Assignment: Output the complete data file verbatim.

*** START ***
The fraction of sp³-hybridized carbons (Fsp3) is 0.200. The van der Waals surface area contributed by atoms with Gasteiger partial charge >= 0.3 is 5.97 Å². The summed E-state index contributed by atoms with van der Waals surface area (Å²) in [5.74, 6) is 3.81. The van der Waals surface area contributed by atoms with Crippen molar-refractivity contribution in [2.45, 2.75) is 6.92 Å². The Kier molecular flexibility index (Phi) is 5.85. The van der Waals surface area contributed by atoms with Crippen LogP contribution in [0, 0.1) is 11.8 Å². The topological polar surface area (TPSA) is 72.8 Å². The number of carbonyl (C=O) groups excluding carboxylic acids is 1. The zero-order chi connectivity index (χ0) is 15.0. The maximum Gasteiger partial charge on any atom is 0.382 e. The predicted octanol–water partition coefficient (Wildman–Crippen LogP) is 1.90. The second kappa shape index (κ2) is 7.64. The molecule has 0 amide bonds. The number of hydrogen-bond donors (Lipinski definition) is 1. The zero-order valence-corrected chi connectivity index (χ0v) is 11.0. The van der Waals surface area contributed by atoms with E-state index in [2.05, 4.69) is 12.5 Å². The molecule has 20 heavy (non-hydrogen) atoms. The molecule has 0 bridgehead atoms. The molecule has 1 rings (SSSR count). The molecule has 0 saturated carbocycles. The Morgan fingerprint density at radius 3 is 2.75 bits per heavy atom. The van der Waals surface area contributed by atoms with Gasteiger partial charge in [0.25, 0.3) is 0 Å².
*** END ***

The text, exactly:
The fraction of sp³-hybridized carbons (Fsp3) is 0.200. The van der Waals surface area contributed by atoms with Gasteiger partial charge >= 0.3 is 5.97 Å². The summed E-state index contributed by atoms with van der Waals surface area (Å²) in [5.74, 6) is 3.81. The van der Waals surface area contributed by atoms with Crippen molar-refractivity contribution in [2.45, 2.75) is 6.92 Å². The Kier molecular flexibility index (Phi) is 5.85. The van der Waals surface area contributed by atoms with Crippen LogP contribution in [0, 0.1) is 11.8 Å². The topological polar surface area (TPSA) is 72.8 Å². The number of carbonyl (C=O) groups excluding carboxylic acids is 1. The zero-order chi connectivity index (χ0) is 15.0. The maximum Gasteiger partial charge on any atom is 0.382 e. The predicted octanol–water partition coefficient (Wildman–Crippen LogP) is 1.90. The second kappa shape index (κ2) is 7.64. The molecule has 0 amide bonds. The number of hydrogen-bond donors (Lipinski definition) is 1. The zero-order valence-corrected chi connectivity index (χ0v) is 11.0. The van der Waals surface area contributed by atoms with E-state index in [2.05, 4.69) is 12.5 Å². The molecule has 20 heavy (non-hydrogen) atoms. The molecule has 0 bridgehead atoms. The molecule has 1 rings (SSSR count). The molecule has 0 saturated carbocycles. The Morgan fingerprint density at radius 3 is 2.75 bits per heavy atom. The van der Waals surface area contributed by atoms with Gasteiger partial charge in [0.25, 0.3) is 0 Å².